Why ‘free speech’ is always problematic

Nice New Yorker piece by Jill Lepore which starts with the Berkeley Free Speech movement of the 1960s and goes right up to the recent ‘kneeling’ protest by black NFL players. Concludes thus:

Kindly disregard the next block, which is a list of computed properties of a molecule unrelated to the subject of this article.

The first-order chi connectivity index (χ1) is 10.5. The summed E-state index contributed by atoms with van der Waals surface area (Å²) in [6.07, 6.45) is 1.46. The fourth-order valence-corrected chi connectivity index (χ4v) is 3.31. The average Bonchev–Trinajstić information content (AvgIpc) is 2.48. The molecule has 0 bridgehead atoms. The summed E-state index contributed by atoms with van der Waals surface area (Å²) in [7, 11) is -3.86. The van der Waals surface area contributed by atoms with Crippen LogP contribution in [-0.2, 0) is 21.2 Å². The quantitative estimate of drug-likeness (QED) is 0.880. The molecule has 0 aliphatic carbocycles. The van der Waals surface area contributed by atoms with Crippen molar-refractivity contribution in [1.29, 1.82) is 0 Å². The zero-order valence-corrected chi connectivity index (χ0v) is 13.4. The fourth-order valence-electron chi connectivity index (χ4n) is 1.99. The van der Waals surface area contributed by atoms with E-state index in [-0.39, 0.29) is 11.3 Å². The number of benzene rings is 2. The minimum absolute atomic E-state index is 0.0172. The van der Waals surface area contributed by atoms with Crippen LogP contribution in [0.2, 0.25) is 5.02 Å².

N.F.L. players insist that a stadium is a public square in which they have a right to exercise free speech. Their fight will rage on. But this fight began on college campuses, and it needs to be won there. All speech is not equal. Some things are true; some things are not. Figuring out how to tell the difference is the work of the university, which rests on a commitment to freedom of inquiry, an unflinching search for truth, and the fearless unmasking of error. But the university has obligations, too, to freedom of speech, whose premise, however idealized, is that, in a battle between truth and error, truth, in an open field, will always win. If the commitment to these difficult freedoms has sometimes flagged—and it has—it has just as often been renewed. Free speech is not a week or a place. It is a long and strenuous argument, as maddening as the past and as painful as the truth.